Monday, November 18, 2019

Artificial intelligence can help stop nuclear proliferation

Guest column author Thom Mason,
Laboratory Director, LANL photo.    

The international nuclear arms control regime is approaching a critical juncture. If new nuclear weapons treaties are to be negotiated, ratified and enforced, they will need to be underpinned by strong technical monitoring capabilities. The Department of Energy’s National Nuclear Security Administration is leveraging its expertise and technology to meet this challenge, understanding that in nuclear nonproliferation, you can’t verify what you can’t see.

The United States is placing renewed urgency on developing the science and technology required to monitor our adversaries’ nuclear activity — specifically by harnessing the power of artificial intelligence and the unmatched, high-performance computing capabilities found at DOE’s national laboratories. DOE houses four of the world’s top 10 fastest supercomputers, including the top two, and we are already at work on developing three next-generation, exascale machines, able to conduct a billion billion calculations per second. Coupled with our advances in AI, those technologies will strengthen our nonproliferation efforts while helping to ensure that our own nuclear weapons stockpile remains safe, reliable and effective.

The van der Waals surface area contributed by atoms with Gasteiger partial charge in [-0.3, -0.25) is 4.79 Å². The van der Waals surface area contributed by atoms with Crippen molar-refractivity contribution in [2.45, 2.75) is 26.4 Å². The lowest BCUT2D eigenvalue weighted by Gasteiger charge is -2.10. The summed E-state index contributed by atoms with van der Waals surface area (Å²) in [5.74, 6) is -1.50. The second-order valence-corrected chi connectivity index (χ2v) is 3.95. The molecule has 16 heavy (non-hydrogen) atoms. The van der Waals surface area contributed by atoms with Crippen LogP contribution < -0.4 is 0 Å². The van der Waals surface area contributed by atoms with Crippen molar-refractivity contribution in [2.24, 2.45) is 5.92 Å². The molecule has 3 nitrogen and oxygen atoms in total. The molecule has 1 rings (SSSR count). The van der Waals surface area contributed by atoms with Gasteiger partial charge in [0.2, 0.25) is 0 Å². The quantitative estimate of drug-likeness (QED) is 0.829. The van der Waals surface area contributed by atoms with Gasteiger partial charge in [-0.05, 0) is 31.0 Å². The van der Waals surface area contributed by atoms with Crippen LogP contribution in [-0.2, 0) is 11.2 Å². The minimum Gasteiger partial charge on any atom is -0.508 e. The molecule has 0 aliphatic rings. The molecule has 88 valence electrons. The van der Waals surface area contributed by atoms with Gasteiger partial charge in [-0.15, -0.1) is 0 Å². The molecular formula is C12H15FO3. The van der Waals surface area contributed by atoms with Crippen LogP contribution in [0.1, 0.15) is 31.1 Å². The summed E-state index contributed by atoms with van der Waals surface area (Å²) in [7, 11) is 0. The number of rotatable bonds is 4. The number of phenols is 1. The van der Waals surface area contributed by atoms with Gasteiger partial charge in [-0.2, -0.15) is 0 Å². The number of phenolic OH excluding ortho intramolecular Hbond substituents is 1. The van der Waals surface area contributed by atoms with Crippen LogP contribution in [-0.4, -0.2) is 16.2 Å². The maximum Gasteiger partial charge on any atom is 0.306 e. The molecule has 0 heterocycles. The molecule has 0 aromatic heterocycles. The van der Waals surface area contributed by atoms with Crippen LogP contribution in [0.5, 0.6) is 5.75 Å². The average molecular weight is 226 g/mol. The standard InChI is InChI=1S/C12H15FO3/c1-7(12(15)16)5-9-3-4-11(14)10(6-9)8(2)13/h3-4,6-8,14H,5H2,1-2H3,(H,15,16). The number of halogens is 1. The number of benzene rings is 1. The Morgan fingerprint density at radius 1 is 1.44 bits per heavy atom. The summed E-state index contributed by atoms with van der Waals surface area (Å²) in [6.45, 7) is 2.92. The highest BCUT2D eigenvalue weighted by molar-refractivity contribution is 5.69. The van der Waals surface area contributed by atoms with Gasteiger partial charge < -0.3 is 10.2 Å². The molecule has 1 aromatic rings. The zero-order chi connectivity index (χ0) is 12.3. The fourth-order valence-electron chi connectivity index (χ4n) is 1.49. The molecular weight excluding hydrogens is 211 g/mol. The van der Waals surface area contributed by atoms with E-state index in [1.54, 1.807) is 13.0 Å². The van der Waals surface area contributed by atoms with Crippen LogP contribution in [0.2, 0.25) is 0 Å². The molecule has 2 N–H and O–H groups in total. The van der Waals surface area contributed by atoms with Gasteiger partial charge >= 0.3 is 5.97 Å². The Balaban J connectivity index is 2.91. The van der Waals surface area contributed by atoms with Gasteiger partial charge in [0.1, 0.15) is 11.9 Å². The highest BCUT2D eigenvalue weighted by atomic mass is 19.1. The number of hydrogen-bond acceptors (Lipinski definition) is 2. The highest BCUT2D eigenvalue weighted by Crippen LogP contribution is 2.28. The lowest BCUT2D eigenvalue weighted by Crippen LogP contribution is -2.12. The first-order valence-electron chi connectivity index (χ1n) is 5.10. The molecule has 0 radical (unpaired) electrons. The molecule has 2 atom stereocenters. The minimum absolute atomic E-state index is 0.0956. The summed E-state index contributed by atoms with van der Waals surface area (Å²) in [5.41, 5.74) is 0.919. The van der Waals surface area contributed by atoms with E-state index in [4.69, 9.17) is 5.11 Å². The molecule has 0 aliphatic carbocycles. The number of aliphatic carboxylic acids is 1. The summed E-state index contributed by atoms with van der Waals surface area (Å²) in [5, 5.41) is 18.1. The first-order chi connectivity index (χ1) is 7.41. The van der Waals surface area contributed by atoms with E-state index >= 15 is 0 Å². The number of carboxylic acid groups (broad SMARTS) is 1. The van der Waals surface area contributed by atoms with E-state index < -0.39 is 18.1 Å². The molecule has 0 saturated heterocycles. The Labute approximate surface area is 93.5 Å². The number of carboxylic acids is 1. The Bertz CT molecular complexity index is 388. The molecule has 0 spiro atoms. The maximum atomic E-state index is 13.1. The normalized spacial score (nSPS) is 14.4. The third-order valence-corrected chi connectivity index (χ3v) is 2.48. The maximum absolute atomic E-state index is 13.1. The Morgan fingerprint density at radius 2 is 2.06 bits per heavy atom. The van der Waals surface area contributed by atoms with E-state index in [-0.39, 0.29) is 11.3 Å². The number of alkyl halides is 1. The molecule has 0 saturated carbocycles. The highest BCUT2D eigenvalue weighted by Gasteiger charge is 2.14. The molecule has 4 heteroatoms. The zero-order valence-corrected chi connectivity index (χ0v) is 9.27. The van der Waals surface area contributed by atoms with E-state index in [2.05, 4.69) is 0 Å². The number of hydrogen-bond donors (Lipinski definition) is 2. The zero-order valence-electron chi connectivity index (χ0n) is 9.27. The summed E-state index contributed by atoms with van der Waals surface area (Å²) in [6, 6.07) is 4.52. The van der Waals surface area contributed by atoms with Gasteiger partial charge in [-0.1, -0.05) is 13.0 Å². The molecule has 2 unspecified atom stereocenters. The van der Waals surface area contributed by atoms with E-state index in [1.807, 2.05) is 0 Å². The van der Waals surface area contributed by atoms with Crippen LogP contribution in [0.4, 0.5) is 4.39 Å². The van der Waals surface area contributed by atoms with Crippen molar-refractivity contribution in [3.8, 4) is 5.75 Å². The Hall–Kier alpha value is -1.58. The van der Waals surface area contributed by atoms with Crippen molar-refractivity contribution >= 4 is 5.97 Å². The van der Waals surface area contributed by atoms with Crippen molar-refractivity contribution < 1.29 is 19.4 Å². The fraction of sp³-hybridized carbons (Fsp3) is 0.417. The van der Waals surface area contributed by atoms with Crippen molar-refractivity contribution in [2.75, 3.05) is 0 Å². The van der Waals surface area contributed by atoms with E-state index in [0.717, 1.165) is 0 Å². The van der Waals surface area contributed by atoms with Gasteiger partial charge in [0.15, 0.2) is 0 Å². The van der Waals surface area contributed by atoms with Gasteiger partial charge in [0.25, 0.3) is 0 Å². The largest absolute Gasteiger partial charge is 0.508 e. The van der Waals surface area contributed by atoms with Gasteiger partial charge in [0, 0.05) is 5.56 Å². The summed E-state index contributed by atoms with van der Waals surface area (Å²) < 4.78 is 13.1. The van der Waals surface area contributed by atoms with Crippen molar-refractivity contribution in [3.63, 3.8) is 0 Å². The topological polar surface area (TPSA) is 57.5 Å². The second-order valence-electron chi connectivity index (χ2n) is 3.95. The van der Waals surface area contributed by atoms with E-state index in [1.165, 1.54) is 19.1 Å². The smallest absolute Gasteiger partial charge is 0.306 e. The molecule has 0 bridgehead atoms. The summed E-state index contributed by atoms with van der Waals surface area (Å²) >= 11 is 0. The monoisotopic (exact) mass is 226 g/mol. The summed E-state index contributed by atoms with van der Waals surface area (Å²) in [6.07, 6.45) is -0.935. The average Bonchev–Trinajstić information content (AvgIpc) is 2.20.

At Los Alamos National Laboratory, we are using AI to sift through data from an international network of sensors that look for underground seismic events that could indicate an illicit nuclear explosive test. With more than half a million seismic events worldwide each year, automated calculations are required to distinguish potential nuclear explosions from naturally occurring earthquakes. (Full story)

Precise proton beam takes aim at cancer

One of the biggest challenges in battling cancerous tumors is destroying all the cancer cells while protecting the healthy tissue surrounding the tumor. Removing a tumor surgically or treating it with radiation is a risky business, particularly when the tumor grows close to vital organs.

Proton therapy is a precise and highly accurate nonsurgical cancer treatment method. But the technique is only as good as the ability to accurately kill cancer tissue and spare the healthy tissue around it.

Scientists at Los Alamos National Laboratory are advancing a technology known as proton radiography to increase the precision and accuracy of proton therapy. (Full story)

Boom times on the Hill need to be shared

Change is coming to Los Alamos National Laboratory — and it’s important that Northern New Mexico residents pay attention to what is happening on the Hill.

There is the nuclear laboratory’s evolving mission, with the lab expanding plutonium pit production for nuclear weapons. By 2026, LANL is being asked to build 30 pits a year; another 50 pits are supposed to be built at the Department of Energy’s Savannah River Site in South Carolina.